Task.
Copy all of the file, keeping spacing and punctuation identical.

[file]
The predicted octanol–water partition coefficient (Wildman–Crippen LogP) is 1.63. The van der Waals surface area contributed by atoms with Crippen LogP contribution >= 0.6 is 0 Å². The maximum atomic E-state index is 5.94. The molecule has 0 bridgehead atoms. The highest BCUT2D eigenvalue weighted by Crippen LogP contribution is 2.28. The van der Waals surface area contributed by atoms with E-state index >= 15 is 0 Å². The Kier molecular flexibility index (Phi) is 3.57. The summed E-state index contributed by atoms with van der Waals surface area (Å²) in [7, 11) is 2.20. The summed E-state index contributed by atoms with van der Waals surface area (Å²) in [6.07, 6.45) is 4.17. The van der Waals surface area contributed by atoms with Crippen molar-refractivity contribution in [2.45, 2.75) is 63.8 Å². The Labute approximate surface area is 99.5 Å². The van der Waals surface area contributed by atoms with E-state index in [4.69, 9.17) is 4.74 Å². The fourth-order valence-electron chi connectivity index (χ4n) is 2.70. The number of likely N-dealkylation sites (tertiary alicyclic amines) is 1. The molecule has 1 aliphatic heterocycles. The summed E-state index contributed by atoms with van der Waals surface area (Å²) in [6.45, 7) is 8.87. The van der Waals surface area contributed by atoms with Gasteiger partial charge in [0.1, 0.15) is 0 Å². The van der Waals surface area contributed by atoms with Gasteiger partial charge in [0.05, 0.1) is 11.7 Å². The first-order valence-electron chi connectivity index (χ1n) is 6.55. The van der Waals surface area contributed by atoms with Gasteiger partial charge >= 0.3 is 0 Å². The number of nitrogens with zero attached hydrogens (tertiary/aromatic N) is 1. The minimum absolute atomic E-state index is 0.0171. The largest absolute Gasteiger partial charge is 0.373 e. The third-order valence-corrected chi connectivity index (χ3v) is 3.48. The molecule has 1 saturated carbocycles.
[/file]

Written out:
The predicted octanol–water partition coefficient (Wildman–Crippen LogP) is 1.63. The van der Waals surface area contributed by atoms with Crippen LogP contribution >= 0.6 is 0 Å². The maximum atomic E-state index is 5.94. The molecule has 0 bridgehead atoms. The highest BCUT2D eigenvalue weighted by Crippen LogP contribution is 2.28. The van der Waals surface area contributed by atoms with E-state index >= 15 is 0 Å². The Kier molecular flexibility index (Phi) is 3.57. The summed E-state index contributed by atoms with van der Waals surface area (Å²) in [7, 11) is 2.20. The summed E-state index contributed by atoms with van der Waals surface area (Å²) in [6.07, 6.45) is 4.17. The van der Waals surface area contributed by atoms with Crippen molar-refractivity contribution in [2.45, 2.75) is 63.8 Å². The Labute approximate surface area is 99.5 Å². The van der Waals surface area contributed by atoms with E-state index in [4.69, 9.17) is 4.74 Å². The fourth-order valence-electron chi connectivity index (χ4n) is 2.70. The number of likely N-dealkylation sites (tertiary alicyclic amines) is 1. The molecule has 1 aliphatic heterocycles. The summed E-state index contributed by atoms with van der Waals surface area (Å²) in [6.45, 7) is 8.87. The van der Waals surface area contributed by atoms with Gasteiger partial charge in [0.1, 0.15) is 0 Å². The van der Waals surface area contributed by atoms with Gasteiger partial charge in [0.05, 0.1) is 11.7 Å². The first-order valence-electron chi connectivity index (χ1n) is 6.55. The van der Waals surface area contributed by atoms with Gasteiger partial charge >= 0.3 is 0 Å². The number of nitrogens with zero attached hydrogens (tertiary/aromatic N) is 1. The minimum absolute atomic E-state index is 0.0171. The largest absolute Gasteiger partial charge is 0.373 e. The third-order valence-corrected chi connectivity index (χ3v) is 3.48. The molecule has 1 saturated carbocycles.